Evidenced Based Medicine? Think Again

I find it amusing when I am accused of practicing bad medicine because I don’t follow evidence-based medicine.  When I am confronted with this argument, I always ask, “What evidenced-based medicine are you talking about?   Is it the ghost-written articles?  Or is it the industry-sponsored articles that provide the evidence-based medicine that you make your decisions with?”

I have written about the problems with ghost-written medical articles.  What this means is that the article was written by an unidentified person.  Instead of listing the person that truly wrote the article, the medical article will be titled under someone else’s name—usually a prominent doctor.  Of course, this doctor was paid to have his/her name on the article, which gives the report more credibility.  Ghostwriting was brought to light when Big Pharma founding member Wyeth Pharmaceuticals was caught ghostwriting 26 papers promoting conventional hormone replacement therapy in different scientific journals.  Since then, it is estimated that at least 10% of all medical articles may be ghost-written.  I would bet money that the number is much higher for industry-sponsored research.

What about industry-sponsored articles?  Do you think these articles are created without bias?  The Cochrane Collaboration sought to answer this question of whether industry-sponsored articles are more likely to be biased Amazon.com $50 Gift Ca... Best Price: null Buy New $50.00 (as of 11:05 EST - Details) when compared to non-industry-sponsored reports.  (1)  I don’t think it takes much brain function to guess what the researchers found here.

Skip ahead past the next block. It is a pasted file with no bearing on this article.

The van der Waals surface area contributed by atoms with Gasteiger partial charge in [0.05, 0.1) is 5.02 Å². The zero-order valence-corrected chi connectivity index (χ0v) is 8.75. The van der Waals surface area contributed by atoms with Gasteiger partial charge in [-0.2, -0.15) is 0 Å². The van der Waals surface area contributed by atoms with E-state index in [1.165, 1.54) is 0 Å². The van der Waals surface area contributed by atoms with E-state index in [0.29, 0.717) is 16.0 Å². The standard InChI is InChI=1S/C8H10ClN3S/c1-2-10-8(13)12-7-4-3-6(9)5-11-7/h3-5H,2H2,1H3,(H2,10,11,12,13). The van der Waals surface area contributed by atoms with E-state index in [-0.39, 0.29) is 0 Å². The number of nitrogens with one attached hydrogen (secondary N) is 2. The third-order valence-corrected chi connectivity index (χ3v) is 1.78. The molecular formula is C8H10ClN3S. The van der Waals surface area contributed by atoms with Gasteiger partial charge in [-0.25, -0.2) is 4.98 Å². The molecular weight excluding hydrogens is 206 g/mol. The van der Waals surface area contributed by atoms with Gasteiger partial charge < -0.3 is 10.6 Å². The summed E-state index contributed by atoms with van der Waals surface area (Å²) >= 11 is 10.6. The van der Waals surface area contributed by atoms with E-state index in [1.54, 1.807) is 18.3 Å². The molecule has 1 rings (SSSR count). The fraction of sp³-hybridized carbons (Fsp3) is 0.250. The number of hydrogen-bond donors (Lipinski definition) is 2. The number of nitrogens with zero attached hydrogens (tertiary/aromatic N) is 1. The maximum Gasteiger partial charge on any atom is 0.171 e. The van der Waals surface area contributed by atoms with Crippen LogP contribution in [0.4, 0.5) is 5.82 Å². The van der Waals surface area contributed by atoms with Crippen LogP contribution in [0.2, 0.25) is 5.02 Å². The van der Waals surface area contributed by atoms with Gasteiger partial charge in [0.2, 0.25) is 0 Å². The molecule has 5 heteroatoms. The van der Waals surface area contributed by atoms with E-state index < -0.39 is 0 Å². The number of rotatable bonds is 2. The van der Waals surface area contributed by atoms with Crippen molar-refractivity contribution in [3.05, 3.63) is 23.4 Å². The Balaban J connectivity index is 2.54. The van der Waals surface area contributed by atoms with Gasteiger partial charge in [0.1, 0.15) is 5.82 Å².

In the Cochrane Review titled, Impact of Industry Sponsorship on Research Outcomes, the authors stated, “Because industry-funded research has the potential to change practice guidelines, mechanisms to reduce bias have been instituted.  Yet, industry-sponsored research still may have bias…”

The authors examined 48 papers for evidence of bias.  The outcomes studied compare the favorable results and favorable conclusions in industry- vs. non-industry- sponsored studies.  The researchers found that industry-sponsored studies had a 24% chance of having a more favorable effectiveness result when compared to non-industry-sponsored studies.  Furthermore, out of 561 studies analyzed, industry sponsored studies had an 87% chance of having a more favorable harm results when compared with non-industry based studies.

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